On that day, the clinic was full of patients and I was complaining from a headache thought to be a migraine. But after a quick checkup, nothing popped up, I was finally cleared as a young man in perfect health, fine and fit as fiddle. Giving me a pat on the back as dads do their sons, Doctor Mohamed Jama told me to go home and advised me to have enough sleep and be cautious of hitting my head frequently with soccer ball.
I knew I had no health issues to complain, nor any neurological complaints, but the reason of my visit could be that of a young man who was just interested to be examined by the best neurologist in the country, even if complaining from a minor headache. In those days, health insurance was not a term that could be found in our dictionary, let alone to have one, but nevertheless, I was not worried about paying consultation fees to a specialist. I was from an ordinary Somali middle class family whose father was a senior staff with 27 years of experience at theDLCO-EA (Desert Locust Control Organization for East Africa), a regional inter-governmental organization that had the mandate to carry out operations and forecast techniques against upsurges and plagues of the desert locust as well as of the grain-eating birds and the tsetse insects that could transmits deadly diseases to humans.
Short Biography of Professor Mohamed Jama Salad:
- Born in Galkayo city in central Somalia in 1944.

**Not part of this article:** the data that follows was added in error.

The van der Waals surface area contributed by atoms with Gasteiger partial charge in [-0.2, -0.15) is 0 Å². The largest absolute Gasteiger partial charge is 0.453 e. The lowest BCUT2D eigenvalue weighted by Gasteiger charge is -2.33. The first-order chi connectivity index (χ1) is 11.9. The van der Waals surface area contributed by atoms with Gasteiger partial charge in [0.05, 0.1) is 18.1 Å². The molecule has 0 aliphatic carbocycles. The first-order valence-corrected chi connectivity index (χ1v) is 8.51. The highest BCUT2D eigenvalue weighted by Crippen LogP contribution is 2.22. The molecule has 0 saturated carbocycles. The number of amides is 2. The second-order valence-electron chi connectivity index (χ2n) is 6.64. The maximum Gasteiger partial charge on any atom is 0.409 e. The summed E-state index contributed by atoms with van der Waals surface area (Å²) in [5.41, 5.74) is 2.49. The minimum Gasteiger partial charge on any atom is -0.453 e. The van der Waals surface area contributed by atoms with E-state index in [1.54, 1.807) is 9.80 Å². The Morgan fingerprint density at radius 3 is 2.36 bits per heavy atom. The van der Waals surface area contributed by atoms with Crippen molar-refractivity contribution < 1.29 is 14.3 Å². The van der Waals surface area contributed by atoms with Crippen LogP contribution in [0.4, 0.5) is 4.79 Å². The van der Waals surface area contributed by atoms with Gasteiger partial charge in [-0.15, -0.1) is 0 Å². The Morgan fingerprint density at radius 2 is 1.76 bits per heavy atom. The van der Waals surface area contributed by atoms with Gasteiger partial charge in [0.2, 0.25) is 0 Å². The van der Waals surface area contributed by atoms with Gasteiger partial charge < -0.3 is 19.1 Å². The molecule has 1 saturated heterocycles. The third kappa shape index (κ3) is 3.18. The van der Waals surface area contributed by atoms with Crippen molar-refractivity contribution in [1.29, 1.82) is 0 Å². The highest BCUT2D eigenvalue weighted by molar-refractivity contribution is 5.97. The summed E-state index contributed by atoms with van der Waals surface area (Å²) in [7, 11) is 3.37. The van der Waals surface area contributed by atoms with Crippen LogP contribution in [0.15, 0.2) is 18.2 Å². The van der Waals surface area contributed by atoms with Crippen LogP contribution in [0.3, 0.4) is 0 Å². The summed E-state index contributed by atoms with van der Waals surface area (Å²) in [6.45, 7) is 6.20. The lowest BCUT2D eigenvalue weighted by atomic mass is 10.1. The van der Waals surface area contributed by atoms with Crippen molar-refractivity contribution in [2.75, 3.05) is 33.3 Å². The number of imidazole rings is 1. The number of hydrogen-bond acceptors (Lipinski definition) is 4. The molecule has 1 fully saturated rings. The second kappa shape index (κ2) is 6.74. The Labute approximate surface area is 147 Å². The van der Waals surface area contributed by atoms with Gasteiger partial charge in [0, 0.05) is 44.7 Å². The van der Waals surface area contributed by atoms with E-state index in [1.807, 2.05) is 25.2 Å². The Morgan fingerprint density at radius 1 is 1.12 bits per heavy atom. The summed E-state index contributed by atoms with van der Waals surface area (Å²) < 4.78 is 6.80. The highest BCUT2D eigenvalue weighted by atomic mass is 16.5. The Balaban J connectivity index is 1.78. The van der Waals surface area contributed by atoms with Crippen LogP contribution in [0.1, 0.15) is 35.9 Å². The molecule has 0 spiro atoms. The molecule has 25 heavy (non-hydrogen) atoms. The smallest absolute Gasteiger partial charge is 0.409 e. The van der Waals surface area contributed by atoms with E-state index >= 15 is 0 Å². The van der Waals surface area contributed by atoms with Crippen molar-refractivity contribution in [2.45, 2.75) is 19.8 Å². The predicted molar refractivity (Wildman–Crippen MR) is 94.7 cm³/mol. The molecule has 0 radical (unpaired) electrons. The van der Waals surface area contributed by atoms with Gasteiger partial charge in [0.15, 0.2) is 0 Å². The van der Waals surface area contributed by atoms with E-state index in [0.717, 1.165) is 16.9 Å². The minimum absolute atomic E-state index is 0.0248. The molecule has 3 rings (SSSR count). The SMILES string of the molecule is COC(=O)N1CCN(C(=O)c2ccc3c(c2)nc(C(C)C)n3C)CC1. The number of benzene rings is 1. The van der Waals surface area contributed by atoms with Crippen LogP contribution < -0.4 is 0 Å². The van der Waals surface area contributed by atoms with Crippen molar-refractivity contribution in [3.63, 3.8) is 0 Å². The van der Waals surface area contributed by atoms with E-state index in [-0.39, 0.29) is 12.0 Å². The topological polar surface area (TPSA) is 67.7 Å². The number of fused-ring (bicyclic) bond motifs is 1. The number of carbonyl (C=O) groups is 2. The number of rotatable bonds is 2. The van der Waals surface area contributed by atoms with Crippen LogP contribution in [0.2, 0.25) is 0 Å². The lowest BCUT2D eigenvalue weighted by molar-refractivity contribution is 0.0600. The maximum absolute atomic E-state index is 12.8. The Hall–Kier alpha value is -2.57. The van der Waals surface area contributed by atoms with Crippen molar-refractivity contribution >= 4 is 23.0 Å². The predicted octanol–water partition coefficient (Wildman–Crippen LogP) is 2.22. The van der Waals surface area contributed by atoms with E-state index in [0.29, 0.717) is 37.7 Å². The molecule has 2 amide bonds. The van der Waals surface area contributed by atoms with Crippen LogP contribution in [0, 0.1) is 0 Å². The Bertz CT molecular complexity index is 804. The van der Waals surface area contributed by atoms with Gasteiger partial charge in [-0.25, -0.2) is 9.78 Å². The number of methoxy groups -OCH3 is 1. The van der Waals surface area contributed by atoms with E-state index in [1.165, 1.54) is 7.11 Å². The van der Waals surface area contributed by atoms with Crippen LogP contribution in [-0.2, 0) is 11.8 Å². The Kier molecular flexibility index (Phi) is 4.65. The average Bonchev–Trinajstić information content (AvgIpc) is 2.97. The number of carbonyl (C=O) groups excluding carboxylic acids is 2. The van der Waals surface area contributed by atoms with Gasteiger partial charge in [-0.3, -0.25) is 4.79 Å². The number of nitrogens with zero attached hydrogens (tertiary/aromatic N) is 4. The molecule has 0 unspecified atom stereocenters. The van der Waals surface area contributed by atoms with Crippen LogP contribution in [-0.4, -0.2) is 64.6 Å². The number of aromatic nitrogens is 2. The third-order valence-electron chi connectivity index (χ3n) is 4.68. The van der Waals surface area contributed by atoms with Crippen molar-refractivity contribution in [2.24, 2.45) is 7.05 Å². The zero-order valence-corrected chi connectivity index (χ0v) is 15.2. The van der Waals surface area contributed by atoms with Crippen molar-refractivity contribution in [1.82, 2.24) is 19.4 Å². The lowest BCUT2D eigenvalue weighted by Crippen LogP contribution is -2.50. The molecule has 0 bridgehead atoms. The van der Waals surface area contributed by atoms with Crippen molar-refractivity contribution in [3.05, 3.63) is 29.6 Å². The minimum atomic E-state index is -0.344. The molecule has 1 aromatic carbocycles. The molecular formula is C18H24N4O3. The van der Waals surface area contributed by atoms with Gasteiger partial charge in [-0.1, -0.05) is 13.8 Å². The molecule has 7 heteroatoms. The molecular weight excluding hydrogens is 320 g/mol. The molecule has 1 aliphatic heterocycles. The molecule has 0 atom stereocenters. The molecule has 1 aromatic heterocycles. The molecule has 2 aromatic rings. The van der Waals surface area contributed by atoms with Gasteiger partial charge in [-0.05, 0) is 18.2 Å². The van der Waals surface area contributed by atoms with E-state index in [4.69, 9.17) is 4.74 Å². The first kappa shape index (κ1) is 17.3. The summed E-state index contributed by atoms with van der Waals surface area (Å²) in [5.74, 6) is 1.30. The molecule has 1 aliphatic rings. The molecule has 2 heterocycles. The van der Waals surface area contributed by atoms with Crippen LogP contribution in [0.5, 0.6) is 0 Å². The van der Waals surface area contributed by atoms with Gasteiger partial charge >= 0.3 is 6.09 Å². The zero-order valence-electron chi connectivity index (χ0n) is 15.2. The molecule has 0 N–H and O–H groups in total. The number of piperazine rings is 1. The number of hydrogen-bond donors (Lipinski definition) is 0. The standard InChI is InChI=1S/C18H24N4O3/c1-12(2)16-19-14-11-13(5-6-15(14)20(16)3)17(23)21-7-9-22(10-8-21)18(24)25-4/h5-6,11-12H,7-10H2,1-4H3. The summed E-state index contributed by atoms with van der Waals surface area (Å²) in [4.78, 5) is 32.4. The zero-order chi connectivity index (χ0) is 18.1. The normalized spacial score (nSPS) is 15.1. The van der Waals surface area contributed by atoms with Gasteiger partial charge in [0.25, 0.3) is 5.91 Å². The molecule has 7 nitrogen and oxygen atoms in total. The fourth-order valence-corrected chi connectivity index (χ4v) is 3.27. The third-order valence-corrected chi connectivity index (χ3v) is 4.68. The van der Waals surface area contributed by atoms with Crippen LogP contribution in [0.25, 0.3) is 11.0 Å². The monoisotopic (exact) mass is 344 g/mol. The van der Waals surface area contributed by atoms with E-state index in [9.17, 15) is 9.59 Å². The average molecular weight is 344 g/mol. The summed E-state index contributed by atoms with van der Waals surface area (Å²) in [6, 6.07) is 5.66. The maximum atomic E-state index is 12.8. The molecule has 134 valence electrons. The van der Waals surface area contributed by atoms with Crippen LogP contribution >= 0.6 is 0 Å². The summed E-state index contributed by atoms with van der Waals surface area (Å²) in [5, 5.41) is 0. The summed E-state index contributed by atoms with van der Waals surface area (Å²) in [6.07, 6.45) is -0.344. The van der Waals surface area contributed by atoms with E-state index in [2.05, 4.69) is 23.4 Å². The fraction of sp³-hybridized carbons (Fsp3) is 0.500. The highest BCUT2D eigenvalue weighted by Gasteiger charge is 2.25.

- Went to Primary School in Galkacyo.
- Intermediate and High School: Collegio Nuovo Somalia in Mogadishu, run by the Italian colonial administration.
- 1964: He received a scholarship from the Italian government to study Medicine at the University of Bolongna, Italy.
- Postgraduate (Master’s Degree) in Neurosurgery at theUniversity of Turin, Italy.
- Back to Somalia in 1980, and was appointed by the Somali government as an Associate Professor at the Faculty of Medicine, Somali National University in Mogadishu, where he founded the Department of Neurosurgery and Clinical Neurophysiology.
- Consultant Neurosurgeon at Medina Hospital, the old police hospital in Mogadishu.
- After the civil war broke out in Somalia, he went back to Italy and became a Professor of neurosurgery at the University of Rome Tor Vergata, and at the same time, Head of of the Department of Neurosurgey atAurelia Hospital.
- Head of the Department of Neurosurgery, Policlinico Umberto Primo Hospital,Italy.
- Member of the Board of Editors in the Pan-African Journal of Neulogical Sciences (AJNS).